It is the gravest of mistakes to think of Iraq — or any other nation — in isolation. And it is willfully ignorant to ask when Iraqis will be able to defeat the insurgency, when Americans will withdraw, or when the violence in Iraq will abate. Would you measure the safety of one family’s home without examining the neighborhood it’s in? The security of every nation depends on the actions of its neighbors, and Iraq sits in one of the world’s worst neighborhoods. It can’t be stable and democratic unless and until its neighbors — Syria, Saudi Arabia and Iran — end their interference. Unless we abandon Iraq, Americans will continue to die as a direct result of these nations’ actions until they are compelled to behave.
On that terrible morning of September 11, 2001, there was no way to get out of Washington. Sitting in my office about two blocks from the White House and seeing nothing more constructive to do such as run through a subway tunnel, I sat down at my computer and wrote about how we should respond to the most deadly attack on our soil since Pearl Harbor. The article was published in the Washington Times the following day.
The article made two points. First, that we couldn’t allow ourselves to be weakened by empty rhetoric urging a “proportional response.” Our response to the 9-11 attacks had to be decisive, and to be so our counterattack had to be in proportion to our strength and not the enemy’s relative size or weakness. Second, that no matter who the enemy was, and no matter where he chose to seek refuge, we could allow him no sanctuary. We would have had to attack the al Qaeda stronghold wherever it was. Had it not been Kabul but Damascus, Tehran, Beijing, Pyongyang or Moscow our action would have had to be the same. If we had learned anything from Vietnam it was that to allow sanctuary is to hand the means of victory to the enemy.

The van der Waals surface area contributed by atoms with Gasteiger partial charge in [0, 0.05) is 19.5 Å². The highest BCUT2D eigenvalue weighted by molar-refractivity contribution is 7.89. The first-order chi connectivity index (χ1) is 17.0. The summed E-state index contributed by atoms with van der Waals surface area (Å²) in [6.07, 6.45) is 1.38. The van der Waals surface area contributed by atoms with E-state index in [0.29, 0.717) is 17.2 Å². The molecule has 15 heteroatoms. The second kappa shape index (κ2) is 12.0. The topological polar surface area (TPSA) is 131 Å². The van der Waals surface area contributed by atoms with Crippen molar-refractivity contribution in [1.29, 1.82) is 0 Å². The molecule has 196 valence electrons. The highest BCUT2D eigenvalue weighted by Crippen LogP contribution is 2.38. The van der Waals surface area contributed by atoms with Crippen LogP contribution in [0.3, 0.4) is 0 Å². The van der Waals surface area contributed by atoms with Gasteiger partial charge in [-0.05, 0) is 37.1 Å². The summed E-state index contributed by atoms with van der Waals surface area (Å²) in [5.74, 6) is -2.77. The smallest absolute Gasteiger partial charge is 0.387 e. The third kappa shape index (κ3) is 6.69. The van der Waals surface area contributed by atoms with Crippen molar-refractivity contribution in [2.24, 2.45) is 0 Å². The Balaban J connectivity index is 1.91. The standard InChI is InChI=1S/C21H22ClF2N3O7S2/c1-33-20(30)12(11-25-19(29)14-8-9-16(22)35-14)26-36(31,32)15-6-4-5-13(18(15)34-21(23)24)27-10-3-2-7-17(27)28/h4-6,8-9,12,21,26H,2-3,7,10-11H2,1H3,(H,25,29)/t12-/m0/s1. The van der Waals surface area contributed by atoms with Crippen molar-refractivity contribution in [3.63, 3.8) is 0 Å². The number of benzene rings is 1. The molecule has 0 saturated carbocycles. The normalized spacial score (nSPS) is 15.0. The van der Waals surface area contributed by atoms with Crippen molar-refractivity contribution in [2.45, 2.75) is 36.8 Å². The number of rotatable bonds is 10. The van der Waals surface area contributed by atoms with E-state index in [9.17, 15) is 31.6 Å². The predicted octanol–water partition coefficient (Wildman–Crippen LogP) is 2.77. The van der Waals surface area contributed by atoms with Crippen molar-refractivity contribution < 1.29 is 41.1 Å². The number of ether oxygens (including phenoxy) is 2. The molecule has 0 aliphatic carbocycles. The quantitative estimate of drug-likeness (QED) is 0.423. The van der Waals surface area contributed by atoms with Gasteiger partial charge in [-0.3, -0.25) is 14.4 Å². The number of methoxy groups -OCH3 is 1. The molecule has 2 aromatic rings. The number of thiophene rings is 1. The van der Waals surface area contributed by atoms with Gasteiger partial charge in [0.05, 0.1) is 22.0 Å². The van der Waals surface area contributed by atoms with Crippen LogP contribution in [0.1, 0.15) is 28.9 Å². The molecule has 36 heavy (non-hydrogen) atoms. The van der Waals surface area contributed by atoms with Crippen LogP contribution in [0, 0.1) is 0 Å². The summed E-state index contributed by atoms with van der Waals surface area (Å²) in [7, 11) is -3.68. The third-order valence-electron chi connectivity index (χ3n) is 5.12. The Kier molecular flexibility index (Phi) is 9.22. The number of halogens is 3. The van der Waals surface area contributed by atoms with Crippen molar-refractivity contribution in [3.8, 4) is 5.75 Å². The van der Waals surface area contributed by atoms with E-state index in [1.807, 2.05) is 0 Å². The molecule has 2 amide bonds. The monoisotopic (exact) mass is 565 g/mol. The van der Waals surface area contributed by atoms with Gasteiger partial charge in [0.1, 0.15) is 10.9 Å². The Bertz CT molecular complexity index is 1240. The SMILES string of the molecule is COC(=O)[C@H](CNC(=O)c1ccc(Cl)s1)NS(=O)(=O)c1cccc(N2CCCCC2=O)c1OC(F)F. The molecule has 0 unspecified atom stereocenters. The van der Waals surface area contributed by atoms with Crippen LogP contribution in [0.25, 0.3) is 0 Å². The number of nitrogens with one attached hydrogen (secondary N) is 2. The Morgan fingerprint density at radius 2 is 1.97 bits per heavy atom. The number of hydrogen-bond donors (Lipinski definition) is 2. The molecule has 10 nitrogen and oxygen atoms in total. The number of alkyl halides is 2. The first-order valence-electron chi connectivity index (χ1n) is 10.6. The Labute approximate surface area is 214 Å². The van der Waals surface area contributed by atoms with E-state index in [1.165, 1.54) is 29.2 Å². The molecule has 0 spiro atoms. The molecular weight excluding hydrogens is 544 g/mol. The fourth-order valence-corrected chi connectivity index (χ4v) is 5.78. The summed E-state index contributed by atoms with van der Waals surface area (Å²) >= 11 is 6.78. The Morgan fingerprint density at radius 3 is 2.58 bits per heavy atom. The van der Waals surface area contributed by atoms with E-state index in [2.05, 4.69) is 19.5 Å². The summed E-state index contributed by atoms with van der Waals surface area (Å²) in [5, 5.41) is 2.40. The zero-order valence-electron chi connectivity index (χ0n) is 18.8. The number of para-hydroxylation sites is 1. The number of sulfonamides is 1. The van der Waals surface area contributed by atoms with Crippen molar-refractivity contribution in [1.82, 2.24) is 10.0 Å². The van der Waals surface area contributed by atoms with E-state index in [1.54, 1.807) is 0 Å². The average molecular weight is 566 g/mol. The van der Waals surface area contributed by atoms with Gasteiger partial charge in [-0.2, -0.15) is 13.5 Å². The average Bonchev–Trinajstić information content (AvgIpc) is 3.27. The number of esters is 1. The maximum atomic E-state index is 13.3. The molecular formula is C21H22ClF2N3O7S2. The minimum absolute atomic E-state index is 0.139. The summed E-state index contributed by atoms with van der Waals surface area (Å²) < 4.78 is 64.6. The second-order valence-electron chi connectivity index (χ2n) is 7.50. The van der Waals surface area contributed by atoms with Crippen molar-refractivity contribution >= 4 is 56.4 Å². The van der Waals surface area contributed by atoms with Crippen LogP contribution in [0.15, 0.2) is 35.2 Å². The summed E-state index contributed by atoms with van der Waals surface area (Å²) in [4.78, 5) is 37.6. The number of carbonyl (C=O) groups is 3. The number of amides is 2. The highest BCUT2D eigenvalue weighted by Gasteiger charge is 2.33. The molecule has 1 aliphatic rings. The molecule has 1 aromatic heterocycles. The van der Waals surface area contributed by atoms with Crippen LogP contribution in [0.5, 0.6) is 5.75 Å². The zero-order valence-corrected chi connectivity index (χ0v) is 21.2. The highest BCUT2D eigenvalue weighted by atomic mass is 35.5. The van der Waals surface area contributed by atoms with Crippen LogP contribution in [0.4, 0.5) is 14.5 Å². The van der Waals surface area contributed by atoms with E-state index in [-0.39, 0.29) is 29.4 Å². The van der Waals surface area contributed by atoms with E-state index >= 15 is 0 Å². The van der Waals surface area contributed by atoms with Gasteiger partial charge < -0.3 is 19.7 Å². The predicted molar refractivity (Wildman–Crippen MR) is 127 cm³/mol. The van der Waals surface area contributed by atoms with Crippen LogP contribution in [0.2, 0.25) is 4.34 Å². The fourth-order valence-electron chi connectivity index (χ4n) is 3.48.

President Bush took much this same position in his tough speech to Congress a week later. Nations had to choose, he said then, to be with us or with the terrorists. Since then something has been lost. Syria has chosen to be with the terrorists, and we have done nothing decisive about the regime of Bashar Assad. We are paying too high a price — in the lives of our soldiers — for this to continue one moment longer.
Commencing weeks before American forces slashed into Iraq in March 2003, our reconnaissance forces saw a steady flow of cars and trucks going into Syria along the Baghdad-Damascus highway. About ten days into the fighting, there was an intense fight near the border city of al-Qaim where our special forces took on a sizeable Iraqi force moving through al-Qaim into Syria. The fierceness of the fight there — as intense as any other before Baghdad fell — told us that the Iraqis were moving something they thought was of tremendous value. Was it money, weapons or people the Iraqis moved then? It matters not. What matters is that Syria chose to provide first a sanctuary for members of Saddam’s regime and its assets and then comprehensive support for the Sunni insurgents who fight only to prevent Iraq from becoming stable and free, and kill as many Americans as they can in the process.